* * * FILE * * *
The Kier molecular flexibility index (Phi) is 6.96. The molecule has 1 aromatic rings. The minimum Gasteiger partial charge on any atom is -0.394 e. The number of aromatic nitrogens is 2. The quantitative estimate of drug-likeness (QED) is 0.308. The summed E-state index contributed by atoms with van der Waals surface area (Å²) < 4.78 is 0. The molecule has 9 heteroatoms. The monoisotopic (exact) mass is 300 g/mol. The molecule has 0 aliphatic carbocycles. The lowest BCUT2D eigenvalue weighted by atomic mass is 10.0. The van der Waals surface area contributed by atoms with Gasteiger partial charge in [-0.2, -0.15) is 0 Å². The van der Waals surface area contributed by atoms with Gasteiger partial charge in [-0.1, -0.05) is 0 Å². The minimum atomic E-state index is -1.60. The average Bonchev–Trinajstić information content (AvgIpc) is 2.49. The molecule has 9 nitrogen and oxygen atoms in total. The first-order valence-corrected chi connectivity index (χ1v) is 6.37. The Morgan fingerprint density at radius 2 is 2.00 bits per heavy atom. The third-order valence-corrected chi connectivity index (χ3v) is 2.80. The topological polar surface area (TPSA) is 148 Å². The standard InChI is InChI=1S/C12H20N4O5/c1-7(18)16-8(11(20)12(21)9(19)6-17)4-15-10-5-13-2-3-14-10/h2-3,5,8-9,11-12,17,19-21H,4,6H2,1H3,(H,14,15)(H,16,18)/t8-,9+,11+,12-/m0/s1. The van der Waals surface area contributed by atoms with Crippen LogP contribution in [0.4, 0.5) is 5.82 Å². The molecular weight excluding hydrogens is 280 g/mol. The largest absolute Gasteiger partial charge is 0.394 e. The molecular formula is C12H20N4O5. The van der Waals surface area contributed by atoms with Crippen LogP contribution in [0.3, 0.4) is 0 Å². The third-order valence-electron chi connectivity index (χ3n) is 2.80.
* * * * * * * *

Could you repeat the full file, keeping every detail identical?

The Kier molecular flexibility index (Phi) is 6.96. The molecule has 1 aromatic rings. The minimum Gasteiger partial charge on any atom is -0.394 e. The number of aromatic nitrogens is 2. The quantitative estimate of drug-likeness (QED) is 0.308. The summed E-state index contributed by atoms with van der Waals surface area (Å²) < 4.78 is 0. The molecule has 9 heteroatoms. The monoisotopic (exact) mass is 300 g/mol. The molecule has 0 aliphatic carbocycles. The lowest BCUT2D eigenvalue weighted by atomic mass is 10.0. The van der Waals surface area contributed by atoms with Gasteiger partial charge in [-0.2, -0.15) is 0 Å². The van der Waals surface area contributed by atoms with Gasteiger partial charge in [-0.1, -0.05) is 0 Å². The minimum atomic E-state index is -1.60. The average Bonchev–Trinajstić information content (AvgIpc) is 2.49. The molecule has 9 nitrogen and oxygen atoms in total. The first-order valence-corrected chi connectivity index (χ1v) is 6.37. The Morgan fingerprint density at radius 2 is 2.00 bits per heavy atom. The third-order valence-corrected chi connectivity index (χ3v) is 2.80. The topological polar surface area (TPSA) is 148 Å². The standard InChI is InChI=1S/C12H20N4O5/c1-7(18)16-8(11(20)12(21)9(19)6-17)4-15-10-5-13-2-3-14-10/h2-3,5,8-9,11-12,17,19-21H,4,6H2,1H3,(H,14,15)(H,16,18)/t8-,9+,11+,12-/m0/s1. The van der Waals surface area contributed by atoms with Crippen LogP contribution in [0.4, 0.5) is 5.82 Å². The molecular weight excluding hydrogens is 280 g/mol. The largest absolute Gasteiger partial charge is 0.394 e. The molecular formula is C12H20N4O5. The van der Waals surface area contributed by atoms with Crippen LogP contribution in [0.3, 0.4) is 0 Å². The third-order valence-electron chi connectivity index (χ3n) is 2.80.